This course is available to take on an Ungraded (credit/no credit) basis, if you are not a Math or Stat major. See the registrar’s rules on this here: https://www.mtholyoke.edu/registrar/ungraded. If you take the course on an Ungraded basis, you can’t count it toward your distributional requirements. You have until Thursday, November 17 to ask the registrar to switch your grading basis (or switch it back if you change your mind).
If you’re debating whether to take the class Ungraded, I’m always happy to talk with you about it (though you do not have to get my permission, or even inform me!). I will not Judge You for taking the course Ungraded; there are lots of reasons why this can be a good idea, and ultimately it’s about what is right for you as a person and a student.
If you’ve never taken a course Ungraded before, please note that you are the one who makes that happen! You can tell me about your decision if you want, but I don’t and can’t do anything to make it official. You have to edit your registration via the form on the registrar’s website.
I do not do anything different internally if you’re taking the course Ungraded (again, I may not even know about it). I calculate your grade in the usual way; a D- or higher counts as Credit, anything else is No Credit. One nice thing about our assessment system is that you can gauge your own progress based on the concepts and skills you’ve mastered; but I also encourage you to chat with me about how you’re doing, especially if you plan to go on to another Stat course.
Note that all of the course components still matter if you are taking the course Ungraded. In order to pass the course, you must reach the D threshold for Level 1, Level 2, and skills – and your engagement must be, well, good enough not to drag that down too far.
As always, if you find yourself in extenuating circumstances, I urge you to talk to me or a dean or both. Depending on the situation, we can talk about options like work flexibility, alternative assessments, withdrawing from the course, etc.
I’ve done my best to build as much flexibility as possible into the structure of the course. If you look at the threshold values for base grades, you’ll see that even if you are targeting an A in the course, you don’t need to have Excellent proficiency on all the modules or skills; you could reach Standard engagement even if you miss a whole week and don’t do any extra posting to catch up. (I don’t recommend it, but you could.) You have access to boosts that allow you to shift part of your workload earlier or later, or get an extra chance at a challenging task. My goal is to make it so that you can deal with other things that come up, work ahead, catch up, spend more time on topics that challenge you, and so on, without having to come ask me for exemptions and extensions – a process that’s stressful for you, and extra paperwork for everybody.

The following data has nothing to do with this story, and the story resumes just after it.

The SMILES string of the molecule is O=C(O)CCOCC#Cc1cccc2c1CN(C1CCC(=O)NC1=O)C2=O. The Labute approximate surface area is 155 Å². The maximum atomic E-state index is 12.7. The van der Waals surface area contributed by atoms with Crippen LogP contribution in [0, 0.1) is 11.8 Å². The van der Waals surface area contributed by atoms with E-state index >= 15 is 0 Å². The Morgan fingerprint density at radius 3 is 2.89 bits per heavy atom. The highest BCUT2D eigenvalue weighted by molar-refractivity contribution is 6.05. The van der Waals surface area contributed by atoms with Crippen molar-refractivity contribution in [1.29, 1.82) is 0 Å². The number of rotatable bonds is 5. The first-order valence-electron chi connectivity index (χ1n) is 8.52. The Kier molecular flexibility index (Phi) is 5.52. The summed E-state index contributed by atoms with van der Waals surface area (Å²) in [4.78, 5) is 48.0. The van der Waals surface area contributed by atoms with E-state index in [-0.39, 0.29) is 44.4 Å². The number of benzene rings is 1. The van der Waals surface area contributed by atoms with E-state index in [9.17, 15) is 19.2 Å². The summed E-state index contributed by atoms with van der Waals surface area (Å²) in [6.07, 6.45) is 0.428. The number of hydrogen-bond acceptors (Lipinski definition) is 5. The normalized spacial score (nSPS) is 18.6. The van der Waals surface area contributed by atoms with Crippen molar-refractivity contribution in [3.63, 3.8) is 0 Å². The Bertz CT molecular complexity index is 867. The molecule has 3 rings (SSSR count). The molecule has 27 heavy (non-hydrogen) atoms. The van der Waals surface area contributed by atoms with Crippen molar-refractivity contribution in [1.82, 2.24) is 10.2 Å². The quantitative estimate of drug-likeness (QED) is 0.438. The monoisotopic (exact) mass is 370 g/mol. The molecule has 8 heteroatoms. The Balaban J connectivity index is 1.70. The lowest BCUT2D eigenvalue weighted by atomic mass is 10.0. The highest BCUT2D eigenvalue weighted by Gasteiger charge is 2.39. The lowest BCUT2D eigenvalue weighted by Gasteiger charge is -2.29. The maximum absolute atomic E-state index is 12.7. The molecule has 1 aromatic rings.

That said: stuff happens. Sometimes big stuff happens. If big stuff happens to you, good or bad – if you are in a situation that’s going to strain things beyond the flexibility built into the course – please talk to me about it. This includes but is not limited to concussions, physical or mental health issues, personal loss, unexpected accessibility concerns, being asked to serve on the Nobel Prize Committee – anything major, or anything that may affect you for more than two weeks or so. You don’t have to share personal details with me, and you can start by talking to a dean if you’d prefer. Again, I want you to succeed in this course, and I will work with you to find a solution that helps you do that while handling whatever is going on.
And on the flip side: flexibility is powerful, but it’s possible to have too much of it. If you know that you work better with more structure (or if you discover this about yourself during the semester!), I can work with you on building one. We can also talk about other ways to handle scheduling, pacing (working ahead or catching up), and balancing this course with your other responsibilities.